133 N. Erie St.
The original Caesars opened in the mid-1970s. It was owned by Joseph C. Wicks and located in the 100 block of Erie Street between Monroe Street and Jefferson Avenue between the International Health Studio and the Carl H. Blank Beauty Salon. Caeser’s relocated to 725 Jefferson in the mid-1990s, moving into the old Burt’s Theatre building, a Venetian inspired playhouse, at Jefferson and Ontario Streets.
Joseph C. Wicks was born in 1941 in Warren, Ohio. After four years of service on the original crew of the USS Enterprise in the United States Navy, he returned to Ohio to open several bars and restaurants. Wicks and his partner, a man who performed on stage as Denise Michaels, helped to develop an LGBTQ entertainment scene in downtown Toledo.
Wicks was not just a businessman, he was a man with vision and imagination, bringing the first disco and lighted dance floor to Toledo. Among his many accomplished ventures in the bar trade were: Camel Lot, Camel Lot Complex, Freudian Slip-Up, The Warehouse, Hooterville Station, and Caesar’s Show Bar. Each establishment catered to the varied interests and demands of patrons, both gay and straight. His restaurant undertakings included the main street restaurant and deli, Auntie Em’s, Brenda’s, Joe’s, and The Arlington.
Caesar’s Show Bar, one of Toledo’s longest-running gay bars, opened at its original location on 133 Erie Street and eventually moved to its more famous location on Jefferson Avenue and Ontario Street. While Wicks did not normally wear drag, he promoted Caesar’s by dressing in costume as Cleopatra and holding a sign that stated, “Cleopatra Prefers Caesar.” Shortly after opening, Caesar’s Show Bar became a prominent nightspot for the LGBTQ community, offering three drag shows a night, six days a week, in addition to hosting the “Miss Glass Citi” pageant. Charity performances were also a key part of the bar’s identity; Caesar’s was a key participant in the annual “Sex, Drag, and Rock and Roll” fundraiser for HIV/AIDS awareness programs for Planned Parenthood and David’s House Compassion in the 1990s and 2000s.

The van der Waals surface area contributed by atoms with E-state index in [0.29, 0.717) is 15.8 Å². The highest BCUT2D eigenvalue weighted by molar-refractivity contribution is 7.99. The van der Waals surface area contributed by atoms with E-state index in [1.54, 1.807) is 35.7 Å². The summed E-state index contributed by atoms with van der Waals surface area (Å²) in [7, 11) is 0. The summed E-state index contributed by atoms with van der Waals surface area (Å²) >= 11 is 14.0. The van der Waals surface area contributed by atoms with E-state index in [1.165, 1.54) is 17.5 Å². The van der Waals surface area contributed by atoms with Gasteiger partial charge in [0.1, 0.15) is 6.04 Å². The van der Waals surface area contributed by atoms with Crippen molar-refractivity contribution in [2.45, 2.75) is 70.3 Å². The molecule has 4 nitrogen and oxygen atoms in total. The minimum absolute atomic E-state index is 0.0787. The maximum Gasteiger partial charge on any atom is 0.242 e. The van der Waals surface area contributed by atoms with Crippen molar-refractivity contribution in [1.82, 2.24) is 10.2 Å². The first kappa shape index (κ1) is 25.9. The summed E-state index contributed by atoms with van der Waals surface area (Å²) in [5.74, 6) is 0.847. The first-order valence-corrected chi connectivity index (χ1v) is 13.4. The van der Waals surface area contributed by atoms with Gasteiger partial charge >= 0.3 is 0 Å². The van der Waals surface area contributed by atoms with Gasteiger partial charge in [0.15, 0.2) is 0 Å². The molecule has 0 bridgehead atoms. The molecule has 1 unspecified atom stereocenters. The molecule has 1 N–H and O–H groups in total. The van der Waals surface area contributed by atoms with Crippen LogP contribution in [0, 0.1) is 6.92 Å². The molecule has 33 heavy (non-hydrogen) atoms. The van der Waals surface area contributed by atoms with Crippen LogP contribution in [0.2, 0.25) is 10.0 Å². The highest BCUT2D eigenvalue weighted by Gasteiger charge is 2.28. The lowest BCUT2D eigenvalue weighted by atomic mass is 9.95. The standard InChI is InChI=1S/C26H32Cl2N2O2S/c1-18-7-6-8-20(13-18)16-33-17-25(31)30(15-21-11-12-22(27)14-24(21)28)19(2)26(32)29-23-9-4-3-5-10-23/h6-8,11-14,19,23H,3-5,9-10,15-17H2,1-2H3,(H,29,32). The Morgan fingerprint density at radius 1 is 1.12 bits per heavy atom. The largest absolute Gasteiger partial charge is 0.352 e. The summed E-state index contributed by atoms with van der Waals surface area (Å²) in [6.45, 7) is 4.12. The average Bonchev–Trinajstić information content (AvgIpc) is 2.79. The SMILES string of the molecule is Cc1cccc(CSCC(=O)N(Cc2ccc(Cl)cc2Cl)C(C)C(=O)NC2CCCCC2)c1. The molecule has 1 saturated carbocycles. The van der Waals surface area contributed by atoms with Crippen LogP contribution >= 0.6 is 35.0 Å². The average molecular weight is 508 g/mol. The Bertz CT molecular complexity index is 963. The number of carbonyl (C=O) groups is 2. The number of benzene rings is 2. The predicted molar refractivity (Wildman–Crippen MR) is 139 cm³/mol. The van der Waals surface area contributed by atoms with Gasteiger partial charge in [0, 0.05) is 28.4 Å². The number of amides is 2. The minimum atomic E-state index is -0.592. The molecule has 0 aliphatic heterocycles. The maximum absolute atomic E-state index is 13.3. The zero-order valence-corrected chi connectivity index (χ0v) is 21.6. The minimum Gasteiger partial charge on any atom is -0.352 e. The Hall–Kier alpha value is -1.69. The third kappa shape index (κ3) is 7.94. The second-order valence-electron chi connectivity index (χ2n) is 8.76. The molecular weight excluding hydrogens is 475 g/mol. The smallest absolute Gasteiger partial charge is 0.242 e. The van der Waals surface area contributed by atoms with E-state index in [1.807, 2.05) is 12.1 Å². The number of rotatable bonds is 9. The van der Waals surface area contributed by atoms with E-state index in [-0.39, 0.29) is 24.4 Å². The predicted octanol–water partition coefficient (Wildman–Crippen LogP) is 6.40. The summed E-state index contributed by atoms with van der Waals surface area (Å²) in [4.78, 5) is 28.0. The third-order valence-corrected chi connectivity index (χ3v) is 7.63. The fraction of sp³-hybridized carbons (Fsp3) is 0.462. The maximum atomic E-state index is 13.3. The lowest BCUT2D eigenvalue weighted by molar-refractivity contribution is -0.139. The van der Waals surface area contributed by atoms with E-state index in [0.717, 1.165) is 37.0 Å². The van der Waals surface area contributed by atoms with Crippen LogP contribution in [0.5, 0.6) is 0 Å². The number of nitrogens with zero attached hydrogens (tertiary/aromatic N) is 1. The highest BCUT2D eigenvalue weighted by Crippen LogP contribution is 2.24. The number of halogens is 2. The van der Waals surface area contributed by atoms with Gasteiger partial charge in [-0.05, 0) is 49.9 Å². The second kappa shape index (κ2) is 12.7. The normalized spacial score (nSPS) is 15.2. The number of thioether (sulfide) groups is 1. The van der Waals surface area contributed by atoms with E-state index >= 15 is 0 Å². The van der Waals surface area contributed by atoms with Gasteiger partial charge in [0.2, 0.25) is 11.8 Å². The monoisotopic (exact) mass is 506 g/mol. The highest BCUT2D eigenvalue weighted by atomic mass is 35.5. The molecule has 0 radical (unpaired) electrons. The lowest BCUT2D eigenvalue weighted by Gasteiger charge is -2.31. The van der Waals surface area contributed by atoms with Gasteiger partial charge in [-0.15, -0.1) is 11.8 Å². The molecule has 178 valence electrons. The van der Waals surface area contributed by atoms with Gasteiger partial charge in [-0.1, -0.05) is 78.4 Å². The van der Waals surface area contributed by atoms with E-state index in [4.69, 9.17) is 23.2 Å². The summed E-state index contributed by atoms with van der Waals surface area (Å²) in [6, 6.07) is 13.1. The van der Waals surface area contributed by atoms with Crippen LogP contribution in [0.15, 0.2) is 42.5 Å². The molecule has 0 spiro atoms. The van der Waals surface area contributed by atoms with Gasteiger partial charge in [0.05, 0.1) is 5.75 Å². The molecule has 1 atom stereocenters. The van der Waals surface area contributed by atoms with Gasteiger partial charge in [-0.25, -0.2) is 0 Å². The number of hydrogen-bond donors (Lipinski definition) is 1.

Wicks continued to run Caesar’s successfully until 2005, when a TARTA bus crashed into the front of the building. Unfortunately, Wicks was unable to collect enough money to fully repair the building. After being diagnosed with multiple cancers, he agreed to partner with another business to eventually take full ownership, resulting in Caesar’s closing in early 2010.
Wicks was a compassionate and charitable man. In an interview for the Toledo Blade, a friend stated Wicks would help anyone in need, taking in people who had nowhere else to stay, or helping those in need out of trouble. Wicks’s sister, Peg Lizardy explained, “If they were hungry, he’d feed them. If they didn’t have a place to stay, he’d open up his house and let them stay there as long as they needed to. He was a very, very generous person.”
Joseph Wicks died on Monday April 19, 2010 at age 68. After his death, members of the Toledo LGBTQ community campaigned to rededicate a street in Toledo renamed in Wicks’s honor, but the project was ultimately defeated. – found here.
Caesars Show Bar, 725 Jefferson (1996-2010)
“In 2005, a Toledo Area Regional Transit Authority bus that swerved to avoid an errant motorist on Jefferson careened into the Caeser’s building facade. In 2009 a roof cornice partially collapsed, littering the sidewalk with debris. The bar stayed open after the roof incident, but early the following year the city shut it down for numerous code violations. They included blocked exits, dangerous electrical installations, and untested fire-safety systems. It has been vacant ever since, although some repairs have been made to stabilize its exterior.” – found here.